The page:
Wherever possible, training will take place before the student’s first day at school. Where this is not possible, an interim plan will be developed in consultation with the student’s parents/guardians.
The school’s first aid procedures and student’s ASCIA Action Plan will be followed when responding to an anaphylactic reaction.
Risk Minimisation Strategies
In the school environment, strategies used to reduce the risk of anaphylaxis for individual children will depend on the nature of the allergen, the severity of the child’s allergy and the maturity of the child.
A child at risk of food anaphylaxis should only eat lunches and snacks that have been prepared at home or at the school under strictly supervised conditions. Children should not swap or share food, food utensils and food containers.
For some children with food allergy, contact with small amounts of certain foods (e.g. nuts) can cause allergic reactions. For this reason, all parents/guardians will be advised of specific food allergies and how they can assist the school minimise the risk of exposure to known allergens.
School staff will regularly inspect for bee and wasp nests on or near the property and store garbage in well-covered containers so that insects are not attracted.
Particular care will be taken when planning cooking or craft activities involving the use of empty food packaging to avoid inadvertently exposing the child to allergens. The same level of care will be employed to outside activities.
School staff will help the child at risk of anaphylaxis to develop trust and confidence that they will be safe while they are at the school by:
talking to the child about their symptoms to allergic reactions so they know how to describe these symptoms to a carer when they are having an anaphylactic reaction;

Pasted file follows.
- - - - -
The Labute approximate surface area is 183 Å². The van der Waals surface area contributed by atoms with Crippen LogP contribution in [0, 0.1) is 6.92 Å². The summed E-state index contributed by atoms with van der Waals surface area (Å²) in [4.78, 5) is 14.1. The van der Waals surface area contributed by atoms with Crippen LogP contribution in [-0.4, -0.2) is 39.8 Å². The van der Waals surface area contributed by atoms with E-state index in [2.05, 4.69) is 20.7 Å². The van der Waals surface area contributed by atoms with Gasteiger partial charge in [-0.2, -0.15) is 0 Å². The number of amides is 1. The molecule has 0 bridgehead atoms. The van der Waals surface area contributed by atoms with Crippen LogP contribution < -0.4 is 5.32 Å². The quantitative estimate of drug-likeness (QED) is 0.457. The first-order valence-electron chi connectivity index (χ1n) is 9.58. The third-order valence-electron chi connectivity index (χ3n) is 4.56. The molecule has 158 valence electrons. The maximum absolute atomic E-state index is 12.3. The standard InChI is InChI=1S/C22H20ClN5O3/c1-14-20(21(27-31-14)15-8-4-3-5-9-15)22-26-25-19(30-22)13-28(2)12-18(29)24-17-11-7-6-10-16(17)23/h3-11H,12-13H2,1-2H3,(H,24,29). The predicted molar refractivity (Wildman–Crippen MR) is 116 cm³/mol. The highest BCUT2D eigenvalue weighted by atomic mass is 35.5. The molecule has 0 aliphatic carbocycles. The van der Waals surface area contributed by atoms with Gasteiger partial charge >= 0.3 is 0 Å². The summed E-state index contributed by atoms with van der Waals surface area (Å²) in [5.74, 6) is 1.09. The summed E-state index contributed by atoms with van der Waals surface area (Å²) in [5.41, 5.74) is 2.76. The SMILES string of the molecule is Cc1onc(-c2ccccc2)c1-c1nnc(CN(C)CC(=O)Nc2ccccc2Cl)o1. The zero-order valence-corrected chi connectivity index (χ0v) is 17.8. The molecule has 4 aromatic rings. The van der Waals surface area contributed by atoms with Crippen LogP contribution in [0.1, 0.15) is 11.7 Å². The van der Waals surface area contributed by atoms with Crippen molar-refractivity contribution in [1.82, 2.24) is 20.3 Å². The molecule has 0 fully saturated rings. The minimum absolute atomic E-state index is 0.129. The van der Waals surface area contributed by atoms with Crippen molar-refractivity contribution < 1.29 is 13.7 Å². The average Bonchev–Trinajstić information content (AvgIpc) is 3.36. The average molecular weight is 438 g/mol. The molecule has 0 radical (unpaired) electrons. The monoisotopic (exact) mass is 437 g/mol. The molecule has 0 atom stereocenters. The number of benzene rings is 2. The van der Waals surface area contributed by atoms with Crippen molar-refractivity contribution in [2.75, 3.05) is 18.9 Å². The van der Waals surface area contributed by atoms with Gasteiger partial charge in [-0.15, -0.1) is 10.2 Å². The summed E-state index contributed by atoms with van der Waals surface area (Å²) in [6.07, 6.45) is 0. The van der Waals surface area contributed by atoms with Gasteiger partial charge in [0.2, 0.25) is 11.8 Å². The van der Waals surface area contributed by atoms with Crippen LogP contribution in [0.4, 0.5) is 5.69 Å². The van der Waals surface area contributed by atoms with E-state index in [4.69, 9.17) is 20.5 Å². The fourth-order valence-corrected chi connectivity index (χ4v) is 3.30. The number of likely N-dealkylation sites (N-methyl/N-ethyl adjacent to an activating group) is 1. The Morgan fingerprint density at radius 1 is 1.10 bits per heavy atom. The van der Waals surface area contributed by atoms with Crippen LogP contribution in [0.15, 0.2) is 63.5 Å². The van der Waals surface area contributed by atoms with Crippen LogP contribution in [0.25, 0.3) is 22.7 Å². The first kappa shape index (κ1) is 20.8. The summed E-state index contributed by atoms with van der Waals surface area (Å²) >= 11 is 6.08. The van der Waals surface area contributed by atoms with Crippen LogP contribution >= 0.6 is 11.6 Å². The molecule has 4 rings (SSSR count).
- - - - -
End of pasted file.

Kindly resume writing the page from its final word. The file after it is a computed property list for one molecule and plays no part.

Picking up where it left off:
taking the child’s and their parent’s/guardian’s concerns seriously;
making every effort to address any concerns they may raise.
Education of Children
School staff will talk to children about foods that are safe and unsafe for the anaphylactic child. They will use terms such as ‘this food will make ..... sick’, ‘this food is not good for .....’, and ‘..... is allergic to that food’.
Staff will talk about symptoms of allergic reactions to children (e.g. itchy, furry, scratchy, hot, funny).
With older children, staff will talk about strategies to avoid exposure to unsafe foods, such as taking their own plate and utensils, having the first serve from commercially safe foods, and not eating food that is shared.
School staff will include information and discussions about food allergies in the programs they develop for the children, to help children understand about food allergy and encourage empathy, acceptance and inclusion of the allergic child.
After each emergency situation the following will need to be carried out:
Inform parents of the procedures undertaken.
Staff involved in the situation are to complete an Incident Report, which will be countersigned by the person in charge of the school at the time of the incident;
File a copy of the Incident Report on the child’s file;
Inform Brisbane Catholic Education of the incident.
Staff will be debriefed after each anaphylaxis incident and the child’s Individual Anaphylaxis Health Care Plan evaluated. Staff will need to discuss their own personal reactions to the emergency that occurred, as well as the effectiveness of the procedures that were in place. It is important to learn from each incident.
Time is also needed to discuss the exposure to the allergen and the strategies that need to be implemented and maintained to prevent further exposure.
Policy Published 1